The early Nineties saw denim dip in popularity, confirming Germaine Greer’s 1970 rant, “You can now see the female eunuch the world over… spreading herself wherever blue jeans… may go.” Denim’s ubiquity diminished its cool factor but jeans were born again thanks to Helmut Lang, whose innovative paintsplattered jeans, along with Diesel’s dirty denim campaign, ensured jeans fitted into the grunge aesthetic. This reinvention was the start of today’s constant quest for ‘It’ jeans.
In the last 15 years, denim has incorporated bling brands, four-figure denim and boutique labels. Earl Jean, Seven and Paper Denim & Cloth sprung from LA in the late Nineties (as with denim’s earliest days, the West Coast is in the lead) and now hundreds of niche denim brands make finding the perfect pair easy. J Brand, C.R.A.F.T. and Hudson are currently the names to know while dedicated denim boutiques help simplify the choices available. But where next? Lesley Torson, co-founder of denim boutique Trilogy reveals that, “This season there is no one ‘It’ jean – there are 10!” Currently buying coloured denim and shorter styles that end at the ankle, Torson predicts that “greyed-off colours and super-soft Japanese denim” will be big this winter.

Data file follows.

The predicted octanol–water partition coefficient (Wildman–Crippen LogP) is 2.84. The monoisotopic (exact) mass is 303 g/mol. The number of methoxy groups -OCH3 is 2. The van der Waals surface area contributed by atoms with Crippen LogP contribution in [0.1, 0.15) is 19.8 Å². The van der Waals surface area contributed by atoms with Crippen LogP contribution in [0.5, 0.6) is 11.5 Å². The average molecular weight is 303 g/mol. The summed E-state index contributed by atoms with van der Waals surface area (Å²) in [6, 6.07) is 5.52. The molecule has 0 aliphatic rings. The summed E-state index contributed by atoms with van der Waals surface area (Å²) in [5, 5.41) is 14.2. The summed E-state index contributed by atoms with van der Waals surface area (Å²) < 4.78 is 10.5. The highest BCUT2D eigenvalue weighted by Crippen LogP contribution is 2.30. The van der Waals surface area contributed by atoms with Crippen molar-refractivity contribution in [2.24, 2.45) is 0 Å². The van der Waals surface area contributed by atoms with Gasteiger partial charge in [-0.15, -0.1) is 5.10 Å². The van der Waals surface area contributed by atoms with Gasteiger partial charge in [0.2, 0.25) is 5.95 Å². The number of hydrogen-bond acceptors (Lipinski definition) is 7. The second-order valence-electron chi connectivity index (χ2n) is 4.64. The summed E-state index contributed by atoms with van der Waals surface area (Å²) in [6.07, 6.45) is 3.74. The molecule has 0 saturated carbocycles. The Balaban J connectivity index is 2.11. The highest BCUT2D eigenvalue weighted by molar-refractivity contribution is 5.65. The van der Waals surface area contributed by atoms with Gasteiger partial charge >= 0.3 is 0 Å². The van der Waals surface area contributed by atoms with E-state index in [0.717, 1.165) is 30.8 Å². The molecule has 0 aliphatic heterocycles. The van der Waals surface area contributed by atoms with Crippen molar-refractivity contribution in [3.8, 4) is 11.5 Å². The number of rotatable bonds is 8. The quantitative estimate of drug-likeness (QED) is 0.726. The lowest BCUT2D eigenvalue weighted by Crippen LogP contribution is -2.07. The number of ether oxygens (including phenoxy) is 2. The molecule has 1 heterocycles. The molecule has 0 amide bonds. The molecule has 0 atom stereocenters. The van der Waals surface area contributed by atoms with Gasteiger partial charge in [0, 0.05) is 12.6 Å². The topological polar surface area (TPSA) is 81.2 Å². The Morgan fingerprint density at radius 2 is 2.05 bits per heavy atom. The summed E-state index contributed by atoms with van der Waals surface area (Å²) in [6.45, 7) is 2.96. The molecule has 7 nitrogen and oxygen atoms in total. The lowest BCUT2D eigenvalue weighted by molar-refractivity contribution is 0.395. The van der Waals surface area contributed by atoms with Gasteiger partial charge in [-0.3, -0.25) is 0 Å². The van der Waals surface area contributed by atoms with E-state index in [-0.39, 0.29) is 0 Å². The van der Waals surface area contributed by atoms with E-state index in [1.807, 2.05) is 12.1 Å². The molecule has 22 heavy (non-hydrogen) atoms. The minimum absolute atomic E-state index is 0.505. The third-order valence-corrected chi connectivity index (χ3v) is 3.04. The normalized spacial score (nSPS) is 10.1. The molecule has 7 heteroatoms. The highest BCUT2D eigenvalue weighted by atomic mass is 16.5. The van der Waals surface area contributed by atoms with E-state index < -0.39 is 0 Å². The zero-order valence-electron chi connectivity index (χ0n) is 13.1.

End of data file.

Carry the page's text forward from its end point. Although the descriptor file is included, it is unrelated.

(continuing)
Denim has attitude woven into its DNA. Jeans are everywhere yet their instant credibility combines with subtle signals that can reveal the wearer’s taste in music, style and self. No other item of clothing inspires such loyalty or passion in its wearer or is as versatile. As the song says, “we’ll be forever in blue jeans.” I know I definitely will.
Words: Alexandra Fullerton, Image: Paul Smith